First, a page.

Let’s say you forced yourself to do time-blocking and really strict scheduling (because scheduling and time-blocking are not the same) — that is going to result in frustration instead of freedom. You’re not supposed to force yourself on anything. Sure, it’s worth a try, but when you’ve persevered and it’s not working, it’s either one of two things:
And both are okay.
It’s okay if at this moment you think it’s not your style. Natural inclination plays a big role in the kind of productivity strategies you’ll want to explore. After that, identify blockers and be self-aware of your own life and it’s system while trying to incorporate a routine. While an unhealthy habitual pattern is hard to break, it’s possible by being more purposeful.
Your energy level plays a big part in this balancing act as well. Action plans need to be tempered by energy management. Truth be told, I like to talk about energy management more than time management because I believe the latter doesn’t exist :)
And lastly, maximum productivity looks different to everyone. What’s important is knowing what good looks like for you, and knowing your natural productivity style.
Think of productivity as a very big part of self discovery and personal development. Because you cannot try to be more productive without uncovering some other aspects of your life because productivity is a result of whatever systems that we have.
Whether that's personal or business, you cannot isolate productivity from who you are, what you do, and where you operate, whether digitally or your analog environment. It’s not just about task management. Even aspects we think have nothing to do with productivity, like sleep patternss can affect it!
You know, you don't have to do time blocks. You don't have to prioritize your To-Do lists. If it works for you, and you're being as productive as you want to be, then why bother?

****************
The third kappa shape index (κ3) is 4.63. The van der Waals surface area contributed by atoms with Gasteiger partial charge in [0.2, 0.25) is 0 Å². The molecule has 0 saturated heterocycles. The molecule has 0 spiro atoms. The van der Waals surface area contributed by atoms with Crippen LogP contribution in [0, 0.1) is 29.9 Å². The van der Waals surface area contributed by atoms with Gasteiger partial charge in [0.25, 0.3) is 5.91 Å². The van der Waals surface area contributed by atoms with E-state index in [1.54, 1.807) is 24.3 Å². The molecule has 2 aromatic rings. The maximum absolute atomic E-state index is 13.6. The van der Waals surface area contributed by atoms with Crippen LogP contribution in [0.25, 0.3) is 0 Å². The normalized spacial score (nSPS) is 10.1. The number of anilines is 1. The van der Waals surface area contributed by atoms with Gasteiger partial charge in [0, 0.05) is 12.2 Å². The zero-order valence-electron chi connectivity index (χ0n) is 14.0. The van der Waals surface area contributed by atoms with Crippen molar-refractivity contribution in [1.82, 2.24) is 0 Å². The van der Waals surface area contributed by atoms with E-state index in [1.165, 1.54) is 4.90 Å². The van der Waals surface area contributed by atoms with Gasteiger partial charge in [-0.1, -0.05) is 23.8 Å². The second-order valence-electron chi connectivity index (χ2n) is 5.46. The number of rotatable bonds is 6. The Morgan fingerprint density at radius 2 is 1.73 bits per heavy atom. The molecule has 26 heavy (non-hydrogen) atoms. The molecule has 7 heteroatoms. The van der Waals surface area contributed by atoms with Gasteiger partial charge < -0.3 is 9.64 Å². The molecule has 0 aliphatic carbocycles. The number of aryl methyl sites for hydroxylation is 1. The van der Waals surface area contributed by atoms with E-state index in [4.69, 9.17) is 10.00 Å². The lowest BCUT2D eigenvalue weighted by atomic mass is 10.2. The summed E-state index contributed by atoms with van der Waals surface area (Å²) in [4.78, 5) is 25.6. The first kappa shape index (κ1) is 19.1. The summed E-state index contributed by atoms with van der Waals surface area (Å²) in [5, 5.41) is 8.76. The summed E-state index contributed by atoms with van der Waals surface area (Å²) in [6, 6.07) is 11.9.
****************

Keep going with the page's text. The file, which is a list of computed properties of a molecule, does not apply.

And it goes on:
You don’t have to do more.
Weird, I know, coming from a productivity consultant.
But if you're able to do everything you want, then why force yourself to do more? To “realize your potential”? To “change the world”?
Love, when the opportunity is there to realize your potential and to change the world, it will come as naturally as breathing to you. You don’t have to force it if it’s not there yet.
I give you permission to not do time management the way you see Youtubers do it. I give you permission to do productivity the way that it works for you. There’s no single productivity framework that covers every person.
I give you permission, hoping one day you give yourself permission too.
And at the same time if you feel like if you don't plan, everything, you feel like your life is going out of control. I also give you permission to let go.
Whether you have a task list or not, I need you to know that your worth is not determined by what you do or don’t do.
Because often times I find that the things we don't schedule gives way to a lot of breakthroughs that we otherwise wouldn't have gotten if we just really stuck to by the book, like by the schedule.
Super structured or structured kind of thinking and there is freedom in realizing and being okay with the fact that we are not God and that we do not have control over everything. And it is very freeing to know that it's okay.
A one-size-fits-all approach is overrated, make your own productivity system.
Because productivity is for humans, not robots.
Do you agree? As a productivity expert my approach to productivity has always been human-first. If that’s your kind of jam, stick around and subscribe to my newsletter.